COP is over – and now, what happens?
Read a brief retrospective of what happened at COP26, the Brazilian performance and the importance of the Brazil Climate Action Hub as an inclusive and diverse space for society
In November 2021, the world gathered in Glasgow, Scotland, for the 26th Climate Change Conference of the Parties. From a Brazilian point of view, the pavilion where the negotiations took place showed two countries: the official one, with little or no space for debate with civil society, and the Brazil Climate Action Hub, which was the sector that received all types from Brazil, from riverside dwellers to big business, from indigenous populations to state governors, from the black and diverse communities to columnists and members of the financial sector.
See, below, brief highlights of the COP:
1. The countries signed an Agreement and closed the rulebook of the Paris Agreement, but left greater ambition for 2022. Glasgow also failed to ensure the consistent funding by rich countries to the developing countries. The final text, for the first time, talks about accelerating the efforts to “gradually reduce” coal. The original expression, before India complained, was “gradually eliminate.”
2. Ana Toni, executive director of iCS, summed up the conference: “This COP should not have been just one more 'diplomatic exercise.' This should have been 'The COP' to position us on the trajectory for 1.5 degrees. Unfortunately, we are still a long way from this goal. It is what Márcio Astrini, from the Climate Observatory, has been saying - I love this phrase of his: fighting climate change and reducing the emission of carbon is not something that happens in negotiations. It takes place in the forest, in the city and in different places. It is not by signing a piece of paper that, as if by magic, emissions decrease."
3. Arayara presented a report at the Brazil Climate Action Hub with the social and environmental liabilities of the coal-fired thermal power plants in the south of Brazil. The governor of Rio Grande do Sul, Eduardo Leite, announced the preparation of an Energy Transition Plan for the state. iCS has committed to support the development of this plan, which should be ready by March 2022.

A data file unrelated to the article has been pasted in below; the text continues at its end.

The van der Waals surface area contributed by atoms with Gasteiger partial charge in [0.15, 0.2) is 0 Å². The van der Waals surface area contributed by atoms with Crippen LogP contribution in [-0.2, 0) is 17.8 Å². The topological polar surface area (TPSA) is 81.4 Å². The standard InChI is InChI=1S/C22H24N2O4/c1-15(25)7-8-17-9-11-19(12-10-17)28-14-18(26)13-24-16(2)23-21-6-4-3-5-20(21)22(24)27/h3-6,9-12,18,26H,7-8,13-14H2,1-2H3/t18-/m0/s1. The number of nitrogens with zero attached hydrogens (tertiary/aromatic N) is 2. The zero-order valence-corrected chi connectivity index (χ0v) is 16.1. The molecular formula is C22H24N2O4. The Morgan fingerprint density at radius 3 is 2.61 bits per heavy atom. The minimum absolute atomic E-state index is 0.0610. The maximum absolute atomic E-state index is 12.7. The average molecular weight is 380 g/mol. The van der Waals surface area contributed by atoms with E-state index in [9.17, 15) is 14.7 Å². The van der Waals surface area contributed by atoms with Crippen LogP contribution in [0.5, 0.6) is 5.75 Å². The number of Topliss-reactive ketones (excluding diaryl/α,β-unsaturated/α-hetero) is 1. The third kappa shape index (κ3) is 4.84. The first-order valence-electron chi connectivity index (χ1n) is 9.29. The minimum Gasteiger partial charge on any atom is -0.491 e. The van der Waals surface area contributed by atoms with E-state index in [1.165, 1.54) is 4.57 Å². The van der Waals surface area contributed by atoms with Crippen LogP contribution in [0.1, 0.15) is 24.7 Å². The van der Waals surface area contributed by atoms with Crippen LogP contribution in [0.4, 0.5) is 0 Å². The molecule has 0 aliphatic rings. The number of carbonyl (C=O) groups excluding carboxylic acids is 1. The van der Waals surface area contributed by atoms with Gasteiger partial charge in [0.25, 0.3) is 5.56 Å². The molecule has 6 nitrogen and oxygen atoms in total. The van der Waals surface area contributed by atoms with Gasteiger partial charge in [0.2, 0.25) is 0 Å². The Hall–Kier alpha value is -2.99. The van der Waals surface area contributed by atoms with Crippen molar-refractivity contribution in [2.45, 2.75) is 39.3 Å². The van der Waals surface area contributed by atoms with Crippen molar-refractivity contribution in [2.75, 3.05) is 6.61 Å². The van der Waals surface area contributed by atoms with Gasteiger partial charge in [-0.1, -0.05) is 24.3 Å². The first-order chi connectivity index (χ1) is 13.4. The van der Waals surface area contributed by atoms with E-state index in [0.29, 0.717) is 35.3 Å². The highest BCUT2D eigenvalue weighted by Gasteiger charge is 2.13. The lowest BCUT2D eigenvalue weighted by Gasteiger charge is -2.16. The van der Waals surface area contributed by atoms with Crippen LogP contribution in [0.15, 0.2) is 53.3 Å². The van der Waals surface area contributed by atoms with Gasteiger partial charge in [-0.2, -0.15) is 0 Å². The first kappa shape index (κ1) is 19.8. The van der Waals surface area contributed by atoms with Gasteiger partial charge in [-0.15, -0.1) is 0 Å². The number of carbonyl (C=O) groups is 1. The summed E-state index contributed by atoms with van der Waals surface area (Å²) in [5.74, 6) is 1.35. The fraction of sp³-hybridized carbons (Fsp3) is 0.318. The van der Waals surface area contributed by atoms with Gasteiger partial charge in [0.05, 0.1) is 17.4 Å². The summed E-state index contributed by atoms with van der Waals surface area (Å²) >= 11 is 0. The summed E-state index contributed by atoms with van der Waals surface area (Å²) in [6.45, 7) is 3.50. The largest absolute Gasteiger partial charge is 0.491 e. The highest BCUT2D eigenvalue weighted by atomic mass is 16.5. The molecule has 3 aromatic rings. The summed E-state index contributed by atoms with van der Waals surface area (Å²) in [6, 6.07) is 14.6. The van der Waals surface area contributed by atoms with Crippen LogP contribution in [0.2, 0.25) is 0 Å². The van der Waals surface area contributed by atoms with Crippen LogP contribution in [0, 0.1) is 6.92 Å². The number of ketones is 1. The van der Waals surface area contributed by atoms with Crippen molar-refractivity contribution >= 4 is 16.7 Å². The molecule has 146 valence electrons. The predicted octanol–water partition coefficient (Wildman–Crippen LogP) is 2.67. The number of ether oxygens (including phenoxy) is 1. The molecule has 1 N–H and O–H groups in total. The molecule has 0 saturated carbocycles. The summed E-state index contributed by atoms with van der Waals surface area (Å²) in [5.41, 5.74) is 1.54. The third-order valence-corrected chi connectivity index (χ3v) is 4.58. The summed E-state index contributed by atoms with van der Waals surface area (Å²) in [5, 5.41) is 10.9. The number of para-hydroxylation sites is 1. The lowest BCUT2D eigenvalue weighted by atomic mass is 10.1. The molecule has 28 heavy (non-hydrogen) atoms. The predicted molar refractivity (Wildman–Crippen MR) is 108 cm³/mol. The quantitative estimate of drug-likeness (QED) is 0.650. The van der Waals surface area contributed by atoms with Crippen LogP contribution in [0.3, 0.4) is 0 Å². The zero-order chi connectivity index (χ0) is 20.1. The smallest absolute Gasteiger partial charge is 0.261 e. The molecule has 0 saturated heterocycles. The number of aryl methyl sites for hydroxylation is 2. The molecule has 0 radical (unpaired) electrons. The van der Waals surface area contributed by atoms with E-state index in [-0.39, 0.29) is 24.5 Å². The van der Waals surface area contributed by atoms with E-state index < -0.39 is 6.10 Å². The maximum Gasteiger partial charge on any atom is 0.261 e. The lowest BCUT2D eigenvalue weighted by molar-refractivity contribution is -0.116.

4. Climate litigation was highlighted in three panels at the Hub, with debates on “Legal strategies to combat deforestation, environmental crimes and human rights violations”; “Litigating the climate crisis: trends and new paths to be explored in the post-AR6 era”; and the judicialization of the climate commitments of the private sector.
5. A press conference marked the international launch of the initiative Climate and Development: Visions for Brazil 2030, which points out paths towards a more ambitious climate goal for Brazil based on three most urgent alternatives: carbon pricing, control of deforestation and the construction of an economy of forest restoration.
6. The black movement had a prominent agenda during COP. One of the main coordinations was the publication of the letter “For the control of global warming – zero deforestation: ownership of the quilombola lands is zero deforestation.” Douglas Belchior, from the Black Coalition for Rights, told the Geledés website: "Debate on the climate is a debate on human rights. It concerns the lives of people who occupy territories and who are, along with the territories, victims of economic interests that suck from nature everything that it has of wealth without bothering to replace it, just as it sucks the life from the people. Climate justice is about the right to life.”
7. More than 140 countries signed the Glasgow Declaration on Forests and Land Use, including Brazil. In the text, the nations commit to “working collectively to halt and reverse forest loss and land degradation by 2030.”
8. More than 100 countries, Brazil among them, signed an agreement to reduce methane emissions by at least 30% from 2020 to 2030, which would generate a 0.2 °C reduction in warming. If the agreement is complied with, there will be important changes for the agricultural and cattle breeding sector.